JOURNAL ARTICLE

Charlson Comorbidity Index can add prognostic information to Rapid Emergency Medicine Score as a predictor of long-term mortality

Thomas Olsson, Andreas Terent, Lars Lind
European Journal of Emergency Medicine: Official Journal of the European Society for Emergency Medicine 2005, 12 (5): 220-4
16175058

OBJECTIVES: To investigate whether co-existing medical disorders, summed up in a comorbidity index, in nonsurgical patients attending the emergency department could predict short-term and long-term mortality, and whether the index could add prognostic information to the Rapid Emergency Medicine Score.

METHODS: This was a prospective cohort study. In all, 885 nonsurgical patients, presenting to an adult emergency department and admitted to a medical department of a 1200-bed university hospital during 2 months, were enrolled consecutively. The Rapid Emergency Medicine Score (including blood pressure, oxygen saturation, respiratory rate, pulse rate, age and Glasgow coma scale) was calculated within 20 min in all those admitted to the emergency department. The history of coexisting disorders (Charlson Comorbidity Index) was collected from the medical records.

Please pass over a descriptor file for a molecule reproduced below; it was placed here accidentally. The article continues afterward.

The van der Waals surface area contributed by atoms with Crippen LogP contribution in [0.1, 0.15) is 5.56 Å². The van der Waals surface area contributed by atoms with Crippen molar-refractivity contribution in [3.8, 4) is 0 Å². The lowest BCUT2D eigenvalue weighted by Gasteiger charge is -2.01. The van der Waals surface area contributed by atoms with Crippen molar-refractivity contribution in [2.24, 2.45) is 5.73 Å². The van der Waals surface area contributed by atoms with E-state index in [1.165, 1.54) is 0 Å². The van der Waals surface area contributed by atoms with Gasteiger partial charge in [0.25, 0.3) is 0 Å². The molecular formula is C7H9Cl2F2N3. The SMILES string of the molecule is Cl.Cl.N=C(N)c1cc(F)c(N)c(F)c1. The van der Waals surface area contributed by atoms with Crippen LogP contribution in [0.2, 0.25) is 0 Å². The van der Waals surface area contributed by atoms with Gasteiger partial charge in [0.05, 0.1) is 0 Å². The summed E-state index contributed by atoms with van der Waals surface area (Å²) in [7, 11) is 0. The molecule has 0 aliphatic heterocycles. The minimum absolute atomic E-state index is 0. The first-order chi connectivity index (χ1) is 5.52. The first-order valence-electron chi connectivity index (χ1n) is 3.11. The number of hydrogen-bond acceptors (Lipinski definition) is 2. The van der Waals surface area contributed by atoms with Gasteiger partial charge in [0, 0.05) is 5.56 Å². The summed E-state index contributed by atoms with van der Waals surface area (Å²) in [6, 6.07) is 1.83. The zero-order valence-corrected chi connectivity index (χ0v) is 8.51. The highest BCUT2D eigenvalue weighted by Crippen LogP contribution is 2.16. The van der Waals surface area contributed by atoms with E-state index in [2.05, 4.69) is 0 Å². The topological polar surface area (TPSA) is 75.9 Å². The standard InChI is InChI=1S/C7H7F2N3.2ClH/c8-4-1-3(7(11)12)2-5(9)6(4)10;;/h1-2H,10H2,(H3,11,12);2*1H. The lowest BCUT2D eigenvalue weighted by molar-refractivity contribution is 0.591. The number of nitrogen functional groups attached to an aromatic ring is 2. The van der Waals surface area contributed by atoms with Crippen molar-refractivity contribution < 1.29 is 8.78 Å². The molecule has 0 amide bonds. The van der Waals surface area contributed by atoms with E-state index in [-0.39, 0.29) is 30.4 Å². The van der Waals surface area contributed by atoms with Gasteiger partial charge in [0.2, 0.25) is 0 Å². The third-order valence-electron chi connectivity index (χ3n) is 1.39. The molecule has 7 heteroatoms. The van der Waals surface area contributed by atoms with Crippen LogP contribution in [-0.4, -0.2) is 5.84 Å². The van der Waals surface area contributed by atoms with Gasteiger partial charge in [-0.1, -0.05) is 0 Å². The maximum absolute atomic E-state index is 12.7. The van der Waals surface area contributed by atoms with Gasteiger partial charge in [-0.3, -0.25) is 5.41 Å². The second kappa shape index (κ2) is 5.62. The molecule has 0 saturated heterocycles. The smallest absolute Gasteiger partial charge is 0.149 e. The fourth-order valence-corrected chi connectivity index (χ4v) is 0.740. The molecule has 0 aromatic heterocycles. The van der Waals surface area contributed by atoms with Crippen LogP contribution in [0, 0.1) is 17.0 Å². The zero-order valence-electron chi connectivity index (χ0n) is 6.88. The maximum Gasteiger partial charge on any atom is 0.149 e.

RESULTS: In a univariate analysis, the Charlson Comorbidity Index could predict both short-term and long-term mortality in nonsurgical emergency department patients. An increase of one point in the 16-point Charlson Comorbidity Index scale was associated with a hazard ratio of 1.15 (95% CI 1.04-1.28, P<0.0001) for 7-day mortality and 1.28 (95% CI 1.23-1.33, P<0.0001) for 5-year mortality. The Rapid Emergency Medicine Score could also predict both short-term and long-term mortality (hazard ratio for an increase of one point in the 26-point Rapid Emergency Medicine Score scale was 1.33 (95% CI 1.28-1.39, P<0.0001) for 7-day mortality and 1.25 (95% CI 1.22-1.28, P<0.0001) for 5-year mortality. The Charlson Comorbidity Index could also add prognostic information to the Rapid Emergency Medicine Score as a predictor of long-term mortality, but it could not independently predict short-term (3-day, 7-day) mortality when forced into the same multivariate logistic model as the Rapid Emergency Medicine Score (hazard ratio for one point increase in the Charlson Comorbidity Index was 1.20 for 5-year mortality (95% CI 1.15-1.25, P<0.0001).

CONCLUSION: Information on coexisting disorders (Charlson Comorbidity Index) can prognosticate both short-term and long-term mortality in the nonsurgical emergency department. It can also add prognostic information to the Rapid Emergency Medicine Score as a predictor of long-term mortality.

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